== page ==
This post sort of goes hand in hand with last week’s post “You Never Know Who’s Watching”. This one came to life a few days after I remembered a few things I forgot after writing, something else that happened, and just the very idea about what happens after people watch something go down.
This phenomenon can take place online or offline, anytime, anywhere. This is the viral word of mouth if you will. This is what people strive for when they are marketing–they want people to talk about their product and/or their brand. It is the best marketing tool out there. Every other tactic is used to get this machine going.
Just as good ol’ word of mouth can be good, it can also be bad–after something bad or negative happens. Let’s take last week’s example along with another comment that was said that I had forgotten about.
Viral word of mouth split this thing wide open because people talk. People started talking about what was going on.
The comment I forgot: Someone else mentioned that book editors and agents talk to each other and among themselves.
So do book bloggers and reviewers. They visit each other’s blog. Today’s online book loving community is a tight knit group. Newcomers usually are welcomed in after they casually introduce themselves and earn their keep. Do something rash and outright wrong, then you are tossed out on your arse. Even after you admit your mistake, it can take a long time, if ever, to make amends. You might have to change your identity.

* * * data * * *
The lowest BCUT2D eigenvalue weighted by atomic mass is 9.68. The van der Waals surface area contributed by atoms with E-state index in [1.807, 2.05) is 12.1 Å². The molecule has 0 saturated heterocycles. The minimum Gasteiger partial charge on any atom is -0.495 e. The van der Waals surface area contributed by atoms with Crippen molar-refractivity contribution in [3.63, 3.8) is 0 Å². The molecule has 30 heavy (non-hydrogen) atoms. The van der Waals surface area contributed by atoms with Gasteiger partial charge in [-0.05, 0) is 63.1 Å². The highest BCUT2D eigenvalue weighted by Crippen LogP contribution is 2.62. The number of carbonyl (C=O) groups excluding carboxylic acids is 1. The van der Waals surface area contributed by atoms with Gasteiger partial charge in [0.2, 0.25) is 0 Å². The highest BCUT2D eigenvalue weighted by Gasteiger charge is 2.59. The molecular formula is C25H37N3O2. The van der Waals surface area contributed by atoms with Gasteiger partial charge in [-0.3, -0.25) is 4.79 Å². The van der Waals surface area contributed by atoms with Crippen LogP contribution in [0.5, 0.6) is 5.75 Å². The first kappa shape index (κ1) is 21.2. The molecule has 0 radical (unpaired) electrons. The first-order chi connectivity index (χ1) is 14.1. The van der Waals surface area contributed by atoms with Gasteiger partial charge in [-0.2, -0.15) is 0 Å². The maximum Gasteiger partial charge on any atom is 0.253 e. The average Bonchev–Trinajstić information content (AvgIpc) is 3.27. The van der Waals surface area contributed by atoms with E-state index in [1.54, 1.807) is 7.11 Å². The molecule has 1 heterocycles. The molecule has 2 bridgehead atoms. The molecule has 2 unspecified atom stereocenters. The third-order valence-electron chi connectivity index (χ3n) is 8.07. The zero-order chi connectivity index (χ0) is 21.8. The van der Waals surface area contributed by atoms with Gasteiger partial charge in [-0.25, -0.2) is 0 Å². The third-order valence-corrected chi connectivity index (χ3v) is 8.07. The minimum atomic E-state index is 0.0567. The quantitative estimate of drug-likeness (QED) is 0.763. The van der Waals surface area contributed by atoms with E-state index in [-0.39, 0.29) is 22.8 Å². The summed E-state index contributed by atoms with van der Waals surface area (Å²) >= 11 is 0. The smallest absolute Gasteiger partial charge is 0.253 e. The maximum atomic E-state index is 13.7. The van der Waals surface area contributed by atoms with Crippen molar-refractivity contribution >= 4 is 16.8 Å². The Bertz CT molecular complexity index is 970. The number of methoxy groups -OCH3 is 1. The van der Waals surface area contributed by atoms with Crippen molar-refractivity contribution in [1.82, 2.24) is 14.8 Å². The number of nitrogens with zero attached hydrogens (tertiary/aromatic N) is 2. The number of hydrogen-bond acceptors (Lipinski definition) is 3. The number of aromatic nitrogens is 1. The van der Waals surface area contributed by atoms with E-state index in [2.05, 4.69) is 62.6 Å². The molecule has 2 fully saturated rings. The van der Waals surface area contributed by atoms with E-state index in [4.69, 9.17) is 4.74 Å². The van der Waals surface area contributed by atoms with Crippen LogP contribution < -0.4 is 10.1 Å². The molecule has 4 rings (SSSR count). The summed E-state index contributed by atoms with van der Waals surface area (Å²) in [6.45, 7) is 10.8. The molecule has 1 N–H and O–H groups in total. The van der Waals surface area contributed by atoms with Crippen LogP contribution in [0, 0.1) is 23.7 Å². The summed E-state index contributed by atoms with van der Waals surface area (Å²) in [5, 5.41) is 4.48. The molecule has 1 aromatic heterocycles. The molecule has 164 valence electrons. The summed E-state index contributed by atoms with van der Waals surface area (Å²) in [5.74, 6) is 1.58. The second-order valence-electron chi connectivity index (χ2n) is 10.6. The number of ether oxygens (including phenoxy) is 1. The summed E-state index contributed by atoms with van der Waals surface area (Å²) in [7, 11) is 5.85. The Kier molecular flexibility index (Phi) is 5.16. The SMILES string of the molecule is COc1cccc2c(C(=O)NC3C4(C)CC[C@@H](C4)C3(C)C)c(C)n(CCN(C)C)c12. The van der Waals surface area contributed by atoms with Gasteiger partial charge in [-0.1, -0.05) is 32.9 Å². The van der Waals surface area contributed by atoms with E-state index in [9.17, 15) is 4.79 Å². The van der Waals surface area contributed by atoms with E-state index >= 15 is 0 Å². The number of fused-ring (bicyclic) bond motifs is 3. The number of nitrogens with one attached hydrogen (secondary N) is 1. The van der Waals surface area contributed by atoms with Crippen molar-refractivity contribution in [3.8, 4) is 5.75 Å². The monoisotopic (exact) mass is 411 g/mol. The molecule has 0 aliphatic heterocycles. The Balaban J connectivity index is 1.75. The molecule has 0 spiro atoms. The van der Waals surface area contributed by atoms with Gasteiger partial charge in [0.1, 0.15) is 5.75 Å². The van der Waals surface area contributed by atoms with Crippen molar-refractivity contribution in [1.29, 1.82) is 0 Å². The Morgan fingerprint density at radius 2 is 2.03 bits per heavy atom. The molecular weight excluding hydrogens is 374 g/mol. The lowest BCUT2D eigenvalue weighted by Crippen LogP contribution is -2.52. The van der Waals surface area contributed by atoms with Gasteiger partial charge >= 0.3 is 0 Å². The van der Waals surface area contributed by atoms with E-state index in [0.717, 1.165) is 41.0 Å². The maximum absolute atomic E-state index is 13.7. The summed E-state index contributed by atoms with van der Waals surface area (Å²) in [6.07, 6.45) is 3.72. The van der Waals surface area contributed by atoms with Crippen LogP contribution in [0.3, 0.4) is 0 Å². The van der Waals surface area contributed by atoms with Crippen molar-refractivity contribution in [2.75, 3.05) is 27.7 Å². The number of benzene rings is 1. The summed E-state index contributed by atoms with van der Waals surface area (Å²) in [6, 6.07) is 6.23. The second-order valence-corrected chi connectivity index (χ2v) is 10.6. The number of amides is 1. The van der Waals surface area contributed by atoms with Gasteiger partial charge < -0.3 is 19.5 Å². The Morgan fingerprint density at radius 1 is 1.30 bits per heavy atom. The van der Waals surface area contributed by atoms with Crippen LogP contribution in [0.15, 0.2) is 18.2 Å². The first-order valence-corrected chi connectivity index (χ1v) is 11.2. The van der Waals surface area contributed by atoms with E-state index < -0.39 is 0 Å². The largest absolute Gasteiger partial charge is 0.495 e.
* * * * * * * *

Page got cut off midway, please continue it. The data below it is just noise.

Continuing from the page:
Take this post for an example. I know this blogger from one of the communities I hang out in. This author’s behavior was just so outright wrong that she couldn’t help but talk about it. First off, he did some rookie mistakes that most authors do when querying book bloggers: sending an impersonal blanket email and not reading her submission guidelines (this may be a post for another time). She tried to be polite to the author and share some helpful advice, but instead of taking the advice and admitting his mistake, he decided to cuss her out. His behavior was so atrocious she had to talk about it for others’ sake. Visitors took notes to avoid this author should this also happen to them or his inquiry should land in their inbox.
Take it from me. If you want people to talk about you in the book loving community, you want it to be good. Not only are people watching, people are talking.
People talk after they watch.
Let word of mouth be for you, not against you. It is powerful on both ends of the spectrum–it can build you up or let you fall into the dark abyss and destroy you, and when it happens either way it is swift. You can do this by putting your best foot and work forward, and being polite. A little kindness and respect can go a long way, and I know this to be true from experience.
Another reminder: Authors are public figures, and it takes time to build credibility, trust, and their platform. It can take less than a day or just mere seconds for all that to go up in smoke by one rash, irrational act. So think before you act–the internet is forever. Even if someone is being intentionally mean to you, the prudent thing is to not engage. Don’t feed the trolls as much as you would like to. It will blow up in your face. The online community has functions like delete, block, mute, and report abuse you can use at your disposal for trolls, so there is no need for a flame war. You don’t need that kind of drama in your life.
Let the manure truck dump on them, don’t let it get on you. It will take a long time to get rid of that smell or it may never come out.